Political struggles obviously exist between medicine and nursing. However, perhaps less visible but nevertheless real, struggles erode the foundation for professional collaboration between other professionals.

Lack of knowledge. Lack of knowledge about effective collaboration skills is one area of concern. Limited knowledge about what other professions can offer to the client is another. Understanding the different perspectives, values and accompanying language of each profession is difficult. Even with the best intentions, the problems are difficult to transcend. We often don't understand each other even when we try very hard to do so. Words and images don't mean the same thing to everyone. Consider the following examples.

Four people view the sunset at the Florida Keys. One is a chemist, one is an artist, and two are newlyweds. The chemist sees molecules; the artist sees rich colors, and the newlyweds see a loving future together.

How do we convey unique discipline perspectives in a common language that all of us understand? In one interdisciplinary team meeting, I remember a lengthy conversation about what a "course" was. Believe it or not, a course has quite different meanings to different professions. Our group next attempted to discuss "assessment" only to learn that "assessment" also had a different meaning to medicine and nursing. To the nurses, assessment meant the gathering of information; to the physicians, assessment meant a conclusion or evaluative statement.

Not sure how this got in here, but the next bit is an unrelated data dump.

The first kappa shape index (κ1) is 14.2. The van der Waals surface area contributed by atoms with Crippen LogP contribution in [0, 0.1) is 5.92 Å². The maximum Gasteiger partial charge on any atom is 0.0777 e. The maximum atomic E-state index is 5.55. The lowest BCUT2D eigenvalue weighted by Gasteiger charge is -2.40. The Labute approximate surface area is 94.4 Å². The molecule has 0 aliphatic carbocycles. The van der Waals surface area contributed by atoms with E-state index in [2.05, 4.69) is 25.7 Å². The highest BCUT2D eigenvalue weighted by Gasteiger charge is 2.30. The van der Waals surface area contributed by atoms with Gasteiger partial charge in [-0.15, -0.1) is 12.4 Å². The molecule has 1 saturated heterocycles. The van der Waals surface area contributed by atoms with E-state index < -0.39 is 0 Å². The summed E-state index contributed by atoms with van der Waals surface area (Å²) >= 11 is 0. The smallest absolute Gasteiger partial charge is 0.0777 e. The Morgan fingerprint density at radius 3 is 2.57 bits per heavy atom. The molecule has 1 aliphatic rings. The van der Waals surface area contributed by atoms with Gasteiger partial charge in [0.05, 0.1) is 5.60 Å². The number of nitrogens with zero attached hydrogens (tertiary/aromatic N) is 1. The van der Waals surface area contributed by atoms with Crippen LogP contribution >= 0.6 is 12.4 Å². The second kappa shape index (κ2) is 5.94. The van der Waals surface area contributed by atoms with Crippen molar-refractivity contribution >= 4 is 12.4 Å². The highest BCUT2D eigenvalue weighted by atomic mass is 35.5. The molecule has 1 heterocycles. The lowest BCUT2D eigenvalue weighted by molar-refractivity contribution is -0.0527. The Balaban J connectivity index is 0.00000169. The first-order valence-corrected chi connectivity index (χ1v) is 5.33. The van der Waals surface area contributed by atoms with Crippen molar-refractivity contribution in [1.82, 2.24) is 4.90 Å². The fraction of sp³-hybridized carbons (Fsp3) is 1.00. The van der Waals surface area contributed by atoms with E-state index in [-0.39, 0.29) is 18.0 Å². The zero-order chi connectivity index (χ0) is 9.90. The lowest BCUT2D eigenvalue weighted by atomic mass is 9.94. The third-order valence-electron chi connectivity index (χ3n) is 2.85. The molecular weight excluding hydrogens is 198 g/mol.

In addition to unique discipline perspectives, most of us were socialized to believe that there is only one right answer. A common assumption is that "our" discipline perspective is the correct worldview. In a wonderfully, creative book, A Whack on the Side of the Head, von Oech (1993) stressed the need to educate persons to look for multiple right answers. Each discipline holds different answers. When shared, these multiple views can lead to new unique perspectives and solutions. The key to finding the path to these new perspectives is interprofessional collaboration.

Inadequate Personal and Social Systems. Finally, inadequate systems deter collaboration. On a personal system level, it takes more time and energy to collaborate with other professionals. It is often difficult to reach the other person and there are multiple technological and physical barriers along the way. The pace of life and the pressure to care for increasingly larger numbers of clients discourage the health professional from "one more discussion" in an already hectic day. Imperfect technological devices, such as computers, telephones, pagers, fax machines may create additional barriers. On a societal/system level, administrative and reimbursement policies fail to provide incentives for interprofessional collaboration.

Steps to Successful Collaboration

The current status of interprofessional healthcare collaboration is like my ten month-old granddaughter who wants very much to run with her big sister. Rachel slowly works her way to the side of the sofa, pulls her wobbling self to a standing position, smiles, casts her eyes toward freer territory, moves her hands away from the sofa, swerves in space, and then grabs the sofa again just as she almost falls. Each try seems to strengthen her. Sometime she is exuberant with her progress. Sometime she is wounded and cries in frustration at the body that won't quite cooperate. The path to interprofessional collaboration is wobbly and requires effort, but the potential rewards are enormous.